The Canadian Charter of Rights and Freedoms

The Canadian Charter of Rights and Freedoms (La Charte canadienne des droits et libertés in French) is a bill of rightrs enacted on March 29, 1982. The Canadian Bill of Rights, enacted in 1960, was a federal statute which preceded the promulgation of the Charter. As a federal piece of legislation, the Bill of Rights was more limited in scope and inapplicable to provincial legislation. The new charter was approved as a constitutional document and signed by Queen Elizabeth II on April 17, 1983.

The chareter is intended to be a universal source of national values and unity, fostering the development of a pan-Canadian identity. This was especially beneficial to Franch Canadians who received full rights to move throughout the country and gained access to institutional and educational services in their own language. Still, the only values specifically mentioned in the charter’s preamble are the belief in God and the rule of law.

The Charter’s purpose is to outline and guarantee the political rights of Canadian citizens, as well as the civil rights of anyone who is residing on the territory of Canada. Individuals who are physically present in the country enjoy a number of political, civil, and social rights. The rights and freedoms guaranteed under the Charter are fundamental freedoms, democratic rights, mobility rights, legal rights, language and minority language education rights.

The first part lawof the charter (sections 1 and 2) covers the fundamental freedoms, such as freedom of thought, conscience, religion, freedom of expression, assembly, and press – the foundation of any contemporary bill of this nature. Sections 3 through 5 define Canadians’ democratic rights, including the right to vote and be eligible for election, as well as the maximum term of the legislative body (5 years). Section 6 deals with the right to mobility, allowing freedom to enter or leave Canada, move between provinces and territories, and live outside the country.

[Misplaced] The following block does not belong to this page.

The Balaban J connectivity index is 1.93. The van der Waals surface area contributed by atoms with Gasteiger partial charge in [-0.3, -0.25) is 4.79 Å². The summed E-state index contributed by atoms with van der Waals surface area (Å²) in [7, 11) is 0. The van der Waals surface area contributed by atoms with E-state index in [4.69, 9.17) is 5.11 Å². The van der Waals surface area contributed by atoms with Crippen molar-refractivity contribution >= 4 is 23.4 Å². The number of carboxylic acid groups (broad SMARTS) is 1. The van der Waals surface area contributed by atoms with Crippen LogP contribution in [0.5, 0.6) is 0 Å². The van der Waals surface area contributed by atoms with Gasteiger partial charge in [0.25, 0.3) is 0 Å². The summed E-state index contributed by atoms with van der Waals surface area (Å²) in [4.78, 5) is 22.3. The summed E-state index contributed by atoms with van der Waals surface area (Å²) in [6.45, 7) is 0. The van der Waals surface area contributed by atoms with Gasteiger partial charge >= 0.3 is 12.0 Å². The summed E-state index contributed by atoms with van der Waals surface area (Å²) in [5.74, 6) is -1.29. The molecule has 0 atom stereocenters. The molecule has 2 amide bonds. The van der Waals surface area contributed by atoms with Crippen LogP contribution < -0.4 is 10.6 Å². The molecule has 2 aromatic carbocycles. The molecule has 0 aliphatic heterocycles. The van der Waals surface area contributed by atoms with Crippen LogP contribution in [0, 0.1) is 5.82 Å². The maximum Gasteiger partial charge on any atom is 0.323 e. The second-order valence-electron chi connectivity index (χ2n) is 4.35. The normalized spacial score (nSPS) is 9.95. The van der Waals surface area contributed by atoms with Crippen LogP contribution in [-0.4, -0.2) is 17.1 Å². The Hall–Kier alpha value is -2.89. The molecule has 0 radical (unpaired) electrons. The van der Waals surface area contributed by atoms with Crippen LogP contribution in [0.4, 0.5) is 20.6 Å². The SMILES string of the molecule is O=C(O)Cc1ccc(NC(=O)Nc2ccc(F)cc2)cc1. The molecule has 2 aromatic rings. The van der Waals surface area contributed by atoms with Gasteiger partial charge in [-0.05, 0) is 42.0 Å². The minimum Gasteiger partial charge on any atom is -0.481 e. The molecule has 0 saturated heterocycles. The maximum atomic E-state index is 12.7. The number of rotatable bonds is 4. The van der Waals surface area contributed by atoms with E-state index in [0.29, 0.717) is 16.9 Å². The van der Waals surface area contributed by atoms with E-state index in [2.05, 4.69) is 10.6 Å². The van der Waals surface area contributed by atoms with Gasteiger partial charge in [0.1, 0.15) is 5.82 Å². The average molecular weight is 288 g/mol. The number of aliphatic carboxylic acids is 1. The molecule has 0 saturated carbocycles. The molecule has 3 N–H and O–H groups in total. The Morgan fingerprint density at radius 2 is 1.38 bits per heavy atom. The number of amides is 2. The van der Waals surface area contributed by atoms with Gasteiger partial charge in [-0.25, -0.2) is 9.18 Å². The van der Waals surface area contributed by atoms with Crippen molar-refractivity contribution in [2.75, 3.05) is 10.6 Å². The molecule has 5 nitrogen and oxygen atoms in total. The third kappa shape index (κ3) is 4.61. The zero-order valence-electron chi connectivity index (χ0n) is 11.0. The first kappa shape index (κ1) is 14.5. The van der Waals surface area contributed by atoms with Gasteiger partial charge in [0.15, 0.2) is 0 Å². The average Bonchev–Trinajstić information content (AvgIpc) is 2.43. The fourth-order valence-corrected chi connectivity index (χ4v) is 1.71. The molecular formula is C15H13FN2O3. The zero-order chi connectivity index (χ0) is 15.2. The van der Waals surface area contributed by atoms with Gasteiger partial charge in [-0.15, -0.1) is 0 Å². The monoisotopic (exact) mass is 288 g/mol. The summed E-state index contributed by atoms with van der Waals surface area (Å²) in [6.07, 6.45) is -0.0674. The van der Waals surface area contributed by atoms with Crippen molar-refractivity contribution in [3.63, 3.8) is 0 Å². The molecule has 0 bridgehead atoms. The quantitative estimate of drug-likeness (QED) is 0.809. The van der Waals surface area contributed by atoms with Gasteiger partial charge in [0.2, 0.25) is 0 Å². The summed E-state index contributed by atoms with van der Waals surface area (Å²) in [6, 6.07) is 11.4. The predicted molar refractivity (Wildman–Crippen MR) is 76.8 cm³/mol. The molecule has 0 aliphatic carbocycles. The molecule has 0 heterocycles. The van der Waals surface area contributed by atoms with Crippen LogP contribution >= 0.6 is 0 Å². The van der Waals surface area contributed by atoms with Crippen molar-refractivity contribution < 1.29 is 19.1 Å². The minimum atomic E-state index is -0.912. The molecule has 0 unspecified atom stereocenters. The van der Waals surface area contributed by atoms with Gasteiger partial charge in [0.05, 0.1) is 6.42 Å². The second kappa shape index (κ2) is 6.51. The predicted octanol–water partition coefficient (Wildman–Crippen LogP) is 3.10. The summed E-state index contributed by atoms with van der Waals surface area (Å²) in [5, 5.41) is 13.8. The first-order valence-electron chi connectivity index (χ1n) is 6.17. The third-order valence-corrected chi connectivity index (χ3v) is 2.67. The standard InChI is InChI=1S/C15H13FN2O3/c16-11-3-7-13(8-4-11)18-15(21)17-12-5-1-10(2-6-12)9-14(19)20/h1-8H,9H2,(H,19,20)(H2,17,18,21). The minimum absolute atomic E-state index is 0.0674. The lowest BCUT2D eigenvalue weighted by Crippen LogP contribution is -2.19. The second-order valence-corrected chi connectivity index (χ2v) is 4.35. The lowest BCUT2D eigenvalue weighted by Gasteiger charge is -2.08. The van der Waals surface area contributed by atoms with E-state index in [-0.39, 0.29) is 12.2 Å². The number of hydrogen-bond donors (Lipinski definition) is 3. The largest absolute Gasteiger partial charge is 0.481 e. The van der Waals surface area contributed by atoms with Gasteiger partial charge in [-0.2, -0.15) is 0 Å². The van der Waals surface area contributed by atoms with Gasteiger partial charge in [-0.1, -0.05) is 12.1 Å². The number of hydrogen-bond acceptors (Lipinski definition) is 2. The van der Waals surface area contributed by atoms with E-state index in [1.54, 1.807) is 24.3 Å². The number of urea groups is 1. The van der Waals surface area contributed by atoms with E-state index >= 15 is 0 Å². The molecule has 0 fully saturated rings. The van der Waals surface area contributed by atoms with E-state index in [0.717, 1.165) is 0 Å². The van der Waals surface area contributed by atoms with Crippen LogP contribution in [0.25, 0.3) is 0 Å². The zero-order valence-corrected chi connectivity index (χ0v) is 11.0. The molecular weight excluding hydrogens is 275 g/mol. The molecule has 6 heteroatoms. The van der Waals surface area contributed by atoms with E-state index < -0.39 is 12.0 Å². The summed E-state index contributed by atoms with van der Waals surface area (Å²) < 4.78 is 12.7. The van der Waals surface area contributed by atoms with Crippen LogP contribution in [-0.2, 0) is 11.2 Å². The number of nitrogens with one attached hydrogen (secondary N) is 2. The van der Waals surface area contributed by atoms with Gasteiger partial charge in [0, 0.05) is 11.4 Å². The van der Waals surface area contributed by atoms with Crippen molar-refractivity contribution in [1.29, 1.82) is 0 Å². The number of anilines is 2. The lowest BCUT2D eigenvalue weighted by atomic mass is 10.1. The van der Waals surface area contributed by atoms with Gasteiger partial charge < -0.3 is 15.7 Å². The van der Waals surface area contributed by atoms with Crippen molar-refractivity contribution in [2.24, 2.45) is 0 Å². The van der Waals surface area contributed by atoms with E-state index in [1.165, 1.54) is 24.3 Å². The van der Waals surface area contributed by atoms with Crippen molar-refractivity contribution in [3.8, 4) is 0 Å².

Sections 7 through 14 outline the basic human rights that have been granted and safeguarded throughout the rest of the world – the right to life, physical integrity and personal security, privacy, etc. The following section 15 defines the right of equality before the law, as well as legal protection against undue discrimination.

Sections 16 – 22 deal with language rights and the specifics of communication within a bilingual country such as Canada. English and French are formally proclaimed to be the country’s official languages. A core principle is the right to use and be served by federal institutions in either of the two official languages. Section 23 also grants the right of minorites to receive education in their native tongue. The final sections (24 – 34) explain how the charter itself works in practice and informs of its legal background.

The interpretation and enforecement of the charter is the duty of the courts, with the Supreme Court of Canada being the ultimate authority in the subject. Section 52 of the Constitutional Act (1952) confirms the supremacy of the charter, granting courts more freedom to strike down statues that are deemed unconstitutional.

According to public opinion polls, in 1999 more than 82 percent of the Canadians approved of the Charter.